The word was left for you

we

Chapter 5 An introduction to Infinity


Chapter 5 An introduction to Infinity

“That is a useful allegory for getting a better understanding of what is going on, while getting it wrong in every detail.”
Terry Pratchet about the Cabinet of Curiosities

The possibility of one thing containing the things that are outside is an important idea from the Bible.

We know that we live in Him and He in us, because He has given us of his Spirit.
1 John 4:16
It is also a fun feature of Dr Who's TARDIS that it appears bigger on the inside than the box containing it.  To my mind a great feature for parking your space-time ship in small spaces.

 It is an important concept.  It may seem impossible to have things appear bigger on the inside than on the outside.  However, it is possible for them to have the same amount of space, in fact they always do: that space is infinite!

Some doubt whether the physical Universe can contain God.  However, Christians believe that Jesus was the Godhead in human form. If that is so then creation can contain God.

It is possible for us to think of some parts of the whole of existence that is the whole of the abstract existence, most of which is outside the physical Universe and those thoughts are contained in a model of the Universe in our brains.  So if we can think of everything within the whole of abstract existence then depending how clearly we understand it the whole of abstract existence might  exist within the physical Universe.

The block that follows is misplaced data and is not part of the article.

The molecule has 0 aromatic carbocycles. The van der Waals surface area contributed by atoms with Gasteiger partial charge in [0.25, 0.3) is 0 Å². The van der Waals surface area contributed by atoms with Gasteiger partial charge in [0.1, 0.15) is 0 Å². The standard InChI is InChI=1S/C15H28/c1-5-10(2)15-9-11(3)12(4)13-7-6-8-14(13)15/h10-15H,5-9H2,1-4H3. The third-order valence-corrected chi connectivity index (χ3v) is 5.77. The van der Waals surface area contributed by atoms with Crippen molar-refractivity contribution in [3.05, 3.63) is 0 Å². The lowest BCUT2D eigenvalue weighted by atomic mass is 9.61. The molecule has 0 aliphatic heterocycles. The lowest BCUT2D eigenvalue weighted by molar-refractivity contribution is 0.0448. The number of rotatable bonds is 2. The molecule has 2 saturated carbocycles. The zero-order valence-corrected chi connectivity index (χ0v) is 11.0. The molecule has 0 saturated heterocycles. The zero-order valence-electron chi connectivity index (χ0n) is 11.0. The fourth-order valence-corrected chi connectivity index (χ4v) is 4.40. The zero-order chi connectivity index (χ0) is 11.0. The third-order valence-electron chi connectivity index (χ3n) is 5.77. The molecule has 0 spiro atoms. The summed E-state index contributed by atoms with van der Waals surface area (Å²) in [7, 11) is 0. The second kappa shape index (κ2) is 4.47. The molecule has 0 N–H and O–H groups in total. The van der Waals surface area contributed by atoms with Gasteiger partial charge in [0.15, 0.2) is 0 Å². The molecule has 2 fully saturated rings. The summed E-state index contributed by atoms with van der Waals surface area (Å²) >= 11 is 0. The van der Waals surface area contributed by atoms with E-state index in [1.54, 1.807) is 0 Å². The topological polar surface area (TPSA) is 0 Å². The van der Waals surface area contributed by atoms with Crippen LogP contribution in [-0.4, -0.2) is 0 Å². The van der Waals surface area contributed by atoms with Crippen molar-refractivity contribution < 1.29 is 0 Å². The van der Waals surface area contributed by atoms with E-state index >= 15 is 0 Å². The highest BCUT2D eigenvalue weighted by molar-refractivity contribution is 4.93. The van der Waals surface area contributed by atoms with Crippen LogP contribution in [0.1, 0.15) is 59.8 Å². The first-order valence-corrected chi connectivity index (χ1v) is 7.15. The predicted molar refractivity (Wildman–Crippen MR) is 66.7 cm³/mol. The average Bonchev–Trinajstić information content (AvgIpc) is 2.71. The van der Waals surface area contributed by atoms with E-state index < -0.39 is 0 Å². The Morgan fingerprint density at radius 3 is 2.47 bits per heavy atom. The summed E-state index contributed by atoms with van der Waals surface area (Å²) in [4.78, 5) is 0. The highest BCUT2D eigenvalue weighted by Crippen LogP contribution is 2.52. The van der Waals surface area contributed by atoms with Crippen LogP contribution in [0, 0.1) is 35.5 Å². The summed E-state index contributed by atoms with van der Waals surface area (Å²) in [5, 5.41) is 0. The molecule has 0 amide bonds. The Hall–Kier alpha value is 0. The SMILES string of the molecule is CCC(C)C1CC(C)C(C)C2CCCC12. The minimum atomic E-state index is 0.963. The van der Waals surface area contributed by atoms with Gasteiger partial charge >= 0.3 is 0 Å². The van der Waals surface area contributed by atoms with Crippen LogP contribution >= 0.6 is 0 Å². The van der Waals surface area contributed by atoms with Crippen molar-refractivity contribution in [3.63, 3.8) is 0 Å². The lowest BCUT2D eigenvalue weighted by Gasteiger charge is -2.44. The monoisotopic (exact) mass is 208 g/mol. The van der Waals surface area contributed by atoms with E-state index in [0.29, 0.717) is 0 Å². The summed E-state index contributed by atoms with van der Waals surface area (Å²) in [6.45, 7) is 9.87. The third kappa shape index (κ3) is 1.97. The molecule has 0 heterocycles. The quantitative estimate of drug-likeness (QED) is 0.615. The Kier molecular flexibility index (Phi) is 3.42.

We know that we live in Him and He in us, because He has given us of his Spirit.
1 John 4:16
The Bible states that God is in us as we are in him through the Holy spirit, that is the Biblical Word.  This section explains how logically and mathematically this might be true.  Assuming you are interested in following the mathematical argument.

I am afraid Infinities are mathematical concepts and if you want to understand them you will need to understand a little maths, in which case read on.  Otherwise you can take it on faith that there are as many numbers between -1 and infinity as there are between 1 and 2 and 0 and 4 even though these ranges of numbers contain each other, the number of numbers in all of these ranges is exactly the same, infinite!
If you are not interested in maths take a skip and a jump to chapter 6.

Now for the more formal explanation:

Please note 1/x maps every single positive real number between [1, ∞) to a single number between (0, 1].
1->1
10->0.1
100->0.01
1000->0.001
1000000-> 0.000001
1000000000-> 0.000000001
1000000000000->0.000000000001
etc.
and vice versa.

The square bracket is inclusive and a round bracket is exclusive.
 The symbol ∞ means infinity and is not a number but a limit. for every finite number n number there is another number n + 1: 1+ 1= 2; 2 +1 = 3 etc There is no ∞ + 1. "∞)" just means carry on without limit.  Because only finite numbers are included it means 1/n can never reach 0. So you can get as close as you like to 0 but never reach it so it is excluded too.

The same is true for every negative between [-1, 0) mapping back out to (-∞, -1]. It follows that there are as many numbers between 1 and ∞ as between 0 and 1.


Given the centre of a range C and a size S;

To map from inside to outside or vice versa use S2/(X-C)+C.

 e.g. in the specific case of y = 1/x: